Working with borrowers hit hard by financial hardship

It’s been a tough year for millions of families. The coronavirus and subsequent social distancing measures put in place to help slow the spread of the disease caused major disruptions across nearly all industries in 2020. Although we have somewhat recovered from the initial shock of job losses in the spring, mass furloughs and layoffs have negatively affected millions of Americans—between February and August 2020, our nation lost nearly 11.6 million jobs. With government stimulus funds drying up and sluggish movement from Congress on further relief spending, this has created very real economic hardship for many families, which in turn is driving up delinquency rates.

When your collections team encounters a financially burdened borrower who genuinely wants to make his or her loan payments, but is going through a tough time financially, there are tactics your collections team can use to help them. In this blog post, we’ll discuss strategies for working with account holders hit hard by financial hardship.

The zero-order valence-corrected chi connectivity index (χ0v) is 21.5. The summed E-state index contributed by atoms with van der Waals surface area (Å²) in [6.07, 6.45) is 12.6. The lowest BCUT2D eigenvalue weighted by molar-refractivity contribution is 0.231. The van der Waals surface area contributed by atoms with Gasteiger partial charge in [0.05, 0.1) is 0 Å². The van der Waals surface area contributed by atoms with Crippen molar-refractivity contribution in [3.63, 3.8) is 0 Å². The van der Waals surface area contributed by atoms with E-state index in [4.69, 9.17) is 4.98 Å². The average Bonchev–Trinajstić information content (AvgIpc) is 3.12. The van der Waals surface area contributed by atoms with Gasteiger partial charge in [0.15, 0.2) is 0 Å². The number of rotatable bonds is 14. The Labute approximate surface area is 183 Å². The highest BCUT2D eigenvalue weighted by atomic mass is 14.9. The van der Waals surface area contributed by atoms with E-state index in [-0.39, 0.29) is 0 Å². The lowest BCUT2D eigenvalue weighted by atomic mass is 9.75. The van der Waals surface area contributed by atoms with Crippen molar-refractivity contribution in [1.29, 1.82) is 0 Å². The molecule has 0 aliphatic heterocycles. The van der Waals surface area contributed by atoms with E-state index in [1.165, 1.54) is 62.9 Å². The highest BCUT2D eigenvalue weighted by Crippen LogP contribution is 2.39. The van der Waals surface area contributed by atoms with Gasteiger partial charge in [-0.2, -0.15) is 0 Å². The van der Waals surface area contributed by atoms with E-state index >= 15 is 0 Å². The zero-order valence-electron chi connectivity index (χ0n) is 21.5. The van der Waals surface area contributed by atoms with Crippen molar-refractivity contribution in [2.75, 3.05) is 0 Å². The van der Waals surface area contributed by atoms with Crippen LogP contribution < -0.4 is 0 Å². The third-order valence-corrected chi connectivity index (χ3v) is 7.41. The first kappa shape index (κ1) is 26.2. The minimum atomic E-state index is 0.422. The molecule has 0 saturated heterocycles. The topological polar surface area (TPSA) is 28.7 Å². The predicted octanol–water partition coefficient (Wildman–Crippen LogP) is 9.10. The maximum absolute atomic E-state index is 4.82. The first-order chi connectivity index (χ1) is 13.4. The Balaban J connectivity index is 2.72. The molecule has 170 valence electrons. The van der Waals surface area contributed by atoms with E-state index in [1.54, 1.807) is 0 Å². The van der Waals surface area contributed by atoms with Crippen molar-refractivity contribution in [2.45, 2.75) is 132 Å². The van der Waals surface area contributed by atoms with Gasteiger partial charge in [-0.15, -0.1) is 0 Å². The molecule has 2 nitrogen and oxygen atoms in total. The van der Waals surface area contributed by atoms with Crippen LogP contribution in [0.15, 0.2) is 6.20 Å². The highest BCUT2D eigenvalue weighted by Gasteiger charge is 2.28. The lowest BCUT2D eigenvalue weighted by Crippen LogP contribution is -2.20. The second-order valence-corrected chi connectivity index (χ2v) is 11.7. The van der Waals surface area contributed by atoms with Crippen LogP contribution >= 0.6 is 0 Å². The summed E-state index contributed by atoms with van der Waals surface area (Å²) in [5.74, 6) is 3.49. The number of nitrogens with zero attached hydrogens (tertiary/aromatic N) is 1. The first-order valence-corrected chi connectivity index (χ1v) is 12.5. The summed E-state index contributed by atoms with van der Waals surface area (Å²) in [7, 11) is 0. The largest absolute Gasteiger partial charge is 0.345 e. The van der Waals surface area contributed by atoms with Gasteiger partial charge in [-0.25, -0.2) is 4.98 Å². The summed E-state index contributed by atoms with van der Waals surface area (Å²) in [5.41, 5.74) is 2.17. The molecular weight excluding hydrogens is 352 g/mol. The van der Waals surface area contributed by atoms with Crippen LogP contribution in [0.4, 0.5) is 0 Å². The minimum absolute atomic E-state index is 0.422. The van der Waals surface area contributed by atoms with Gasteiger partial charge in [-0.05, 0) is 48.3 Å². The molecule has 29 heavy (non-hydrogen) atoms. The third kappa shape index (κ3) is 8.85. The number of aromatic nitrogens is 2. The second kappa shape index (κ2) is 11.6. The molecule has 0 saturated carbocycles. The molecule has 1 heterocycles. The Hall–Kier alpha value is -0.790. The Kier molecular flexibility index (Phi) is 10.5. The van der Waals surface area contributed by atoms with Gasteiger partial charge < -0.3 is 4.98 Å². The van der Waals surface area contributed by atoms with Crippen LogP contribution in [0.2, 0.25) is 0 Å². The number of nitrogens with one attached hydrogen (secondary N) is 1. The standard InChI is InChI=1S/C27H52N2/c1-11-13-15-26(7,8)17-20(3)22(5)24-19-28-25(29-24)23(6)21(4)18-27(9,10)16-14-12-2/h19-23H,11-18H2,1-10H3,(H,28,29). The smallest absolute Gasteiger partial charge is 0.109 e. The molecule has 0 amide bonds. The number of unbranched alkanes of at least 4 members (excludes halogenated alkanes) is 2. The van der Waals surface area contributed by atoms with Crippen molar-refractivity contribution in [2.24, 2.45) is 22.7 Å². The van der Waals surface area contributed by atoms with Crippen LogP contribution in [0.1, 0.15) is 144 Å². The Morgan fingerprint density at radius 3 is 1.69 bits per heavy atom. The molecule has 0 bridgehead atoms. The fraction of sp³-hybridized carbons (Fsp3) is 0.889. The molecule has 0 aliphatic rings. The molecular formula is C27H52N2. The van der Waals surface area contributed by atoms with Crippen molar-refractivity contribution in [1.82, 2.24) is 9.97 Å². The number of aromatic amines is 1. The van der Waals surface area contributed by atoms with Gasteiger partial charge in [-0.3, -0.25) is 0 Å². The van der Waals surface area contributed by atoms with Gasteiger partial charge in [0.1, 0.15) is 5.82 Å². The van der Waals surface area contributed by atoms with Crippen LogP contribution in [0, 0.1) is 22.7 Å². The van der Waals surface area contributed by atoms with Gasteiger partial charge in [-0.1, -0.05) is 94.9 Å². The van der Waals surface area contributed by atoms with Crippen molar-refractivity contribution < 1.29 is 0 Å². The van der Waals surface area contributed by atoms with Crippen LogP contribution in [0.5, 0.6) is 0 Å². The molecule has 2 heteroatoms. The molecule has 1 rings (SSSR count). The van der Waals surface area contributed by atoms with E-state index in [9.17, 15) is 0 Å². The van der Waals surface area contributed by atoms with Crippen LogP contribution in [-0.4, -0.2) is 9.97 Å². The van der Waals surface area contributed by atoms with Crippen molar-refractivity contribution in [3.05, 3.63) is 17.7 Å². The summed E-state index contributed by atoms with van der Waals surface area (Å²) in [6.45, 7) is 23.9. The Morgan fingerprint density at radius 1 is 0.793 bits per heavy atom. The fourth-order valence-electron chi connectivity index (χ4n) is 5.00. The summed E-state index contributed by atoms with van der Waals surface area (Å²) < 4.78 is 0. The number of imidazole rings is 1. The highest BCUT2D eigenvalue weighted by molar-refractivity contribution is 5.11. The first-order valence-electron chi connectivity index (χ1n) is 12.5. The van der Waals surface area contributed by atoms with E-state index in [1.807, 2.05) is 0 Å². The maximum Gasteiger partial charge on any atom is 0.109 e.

A Snapshot of Rising Economic Hardship in the Auto Lending Industry

Accounts in hardship are those that have been affected by a natural or declared disaster; reported as in forbearance; reported as deferred; or reported as having a frozen account status and/or past due notice. According to industry analysts at Black Book, “The number of accounts in hardship jumped substantially in April and kept increasing through June across all risk groups. The numbers stabilized in July and currently, about 4.3% of all accounts are in hardship, which is almost a 1,400% increase over last year. As deferrals expire in the upcoming month, coupled with a high unemployment rate, lenders expect a large portion of these hardships to become delinquencies.”


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